Nicolai Haehnle prefect_ at gmx.net
Tue Sep 3 10:35:01 PDT 2002

Hash: SHA1

On Tuesday 03 September 2002 18:59, Alexander Sabourenkov wrote:
> Hello.
> Nicolai Haehnle wrote:
> > Hash: SHA1
> [ ... ]
> > - From a design POV I think it would be better to use TTF_initialized
> > as a counter of how often TTF_Init() has been called, then only
> > shutting down when the counter reaches 0 again.
> > This way, you'll have to remember whether TTF was init when you started
> > up so you'll know whether to call the Quit function or not.
> SCNR, but what if someone's code calls it too much and the variable
> overflows? I know, I know 2^31 is quite a lot, but all it takes is one
> messed-up condition in while().
>  From code consistency POV it would be much better if TTF_Init() on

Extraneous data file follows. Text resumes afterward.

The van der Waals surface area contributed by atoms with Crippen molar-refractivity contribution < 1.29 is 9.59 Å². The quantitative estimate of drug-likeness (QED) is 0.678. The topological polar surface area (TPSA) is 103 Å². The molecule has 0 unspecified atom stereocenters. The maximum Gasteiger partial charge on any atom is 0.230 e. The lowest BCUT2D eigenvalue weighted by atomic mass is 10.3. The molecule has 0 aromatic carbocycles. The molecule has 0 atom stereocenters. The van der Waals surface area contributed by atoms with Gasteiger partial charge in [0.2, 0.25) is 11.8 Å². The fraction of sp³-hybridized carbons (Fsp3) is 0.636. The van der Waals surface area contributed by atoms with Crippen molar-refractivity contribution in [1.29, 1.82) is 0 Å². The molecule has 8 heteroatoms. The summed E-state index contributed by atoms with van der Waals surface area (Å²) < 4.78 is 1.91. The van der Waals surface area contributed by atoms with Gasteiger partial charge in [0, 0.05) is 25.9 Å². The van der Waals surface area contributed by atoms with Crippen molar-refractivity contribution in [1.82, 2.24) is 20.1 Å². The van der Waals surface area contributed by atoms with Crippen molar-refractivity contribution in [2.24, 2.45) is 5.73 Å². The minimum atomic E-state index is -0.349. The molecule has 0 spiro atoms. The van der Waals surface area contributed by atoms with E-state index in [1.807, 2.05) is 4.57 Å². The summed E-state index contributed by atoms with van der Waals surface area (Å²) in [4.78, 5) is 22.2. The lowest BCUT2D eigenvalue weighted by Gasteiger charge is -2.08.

> initialized library as well as TTF_Quit on uninitialized crashed the
> program on the spot.
> This would help design one's program more sanely too.

Yes and no. Think WinSock for example. That's another library that needs 
Init and Cleanup calls. They deliberately added reference counting, and for 
a reason: not all the code that is executed during the lifetime of a 
program is written by the programmer of that program. In the WinSock case, 
there might be a utility library (e.g. for the HTTP protocol) that needs to 
access sockets, too. This library needs to work correctly whether the 
program it's used in initializes WinSock or not.
So unless you're doing something that can essentially be done only once 
(which is really rare; SDL_Init could count as such an example), you should 
support some form of reference counting.

About the 2^31: Seriously, if there's an infinite loop that continually 
calls code that calls TTF_Init, then the code in between is likely to 
allocate memory (such as C++ classes). The heap will overflow long before 
2^31 ever becomes an issue (and why don't you use an unsigned int anyway? 
;)). You can still abort() when the reference counter wraps to 0 if you're 
really paranoid.

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